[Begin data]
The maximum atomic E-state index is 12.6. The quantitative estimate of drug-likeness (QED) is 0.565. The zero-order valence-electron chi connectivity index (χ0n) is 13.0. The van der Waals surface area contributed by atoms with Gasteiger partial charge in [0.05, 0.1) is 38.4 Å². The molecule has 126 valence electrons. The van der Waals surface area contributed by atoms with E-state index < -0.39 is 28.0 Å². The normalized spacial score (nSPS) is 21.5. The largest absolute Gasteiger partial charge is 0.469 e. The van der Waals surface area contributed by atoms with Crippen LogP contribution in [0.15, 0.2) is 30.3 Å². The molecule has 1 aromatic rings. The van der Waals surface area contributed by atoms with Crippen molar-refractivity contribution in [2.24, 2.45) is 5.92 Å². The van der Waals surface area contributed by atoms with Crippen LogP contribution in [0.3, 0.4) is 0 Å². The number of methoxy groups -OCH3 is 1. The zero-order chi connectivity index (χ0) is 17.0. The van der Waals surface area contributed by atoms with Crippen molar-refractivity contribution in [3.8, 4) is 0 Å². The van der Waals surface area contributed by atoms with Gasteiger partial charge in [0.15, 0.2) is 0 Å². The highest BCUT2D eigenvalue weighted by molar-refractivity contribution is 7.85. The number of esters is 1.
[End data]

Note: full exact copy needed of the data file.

The maximum atomic E-state index is 12.6. The quantitative estimate of drug-likeness (QED) is 0.565. The zero-order valence-electron chi connectivity index (χ0n) is 13.0. The van der Waals surface area contributed by atoms with Gasteiger partial charge in [0.05, 0.1) is 38.4 Å². The molecule has 126 valence electrons. The van der Waals surface area contributed by atoms with E-state index < -0.39 is 28.0 Å². The normalized spacial score (nSPS) is 21.5. The largest absolute Gasteiger partial charge is 0.469 e. The van der Waals surface area contributed by atoms with Crippen LogP contribution in [0.15, 0.2) is 30.3 Å². The molecule has 1 aromatic rings. The van der Waals surface area contributed by atoms with Crippen molar-refractivity contribution in [2.24, 2.45) is 5.92 Å². The van der Waals surface area contributed by atoms with Crippen LogP contribution in [0.3, 0.4) is 0 Å². The number of methoxy groups -OCH3 is 1. The zero-order chi connectivity index (χ0) is 17.0. The van der Waals surface area contributed by atoms with Crippen molar-refractivity contribution in [3.8, 4) is 0 Å². The van der Waals surface area contributed by atoms with Gasteiger partial charge in [0.15, 0.2) is 0 Å². The highest BCUT2D eigenvalue weighted by molar-refractivity contribution is 7.85. The number of esters is 1.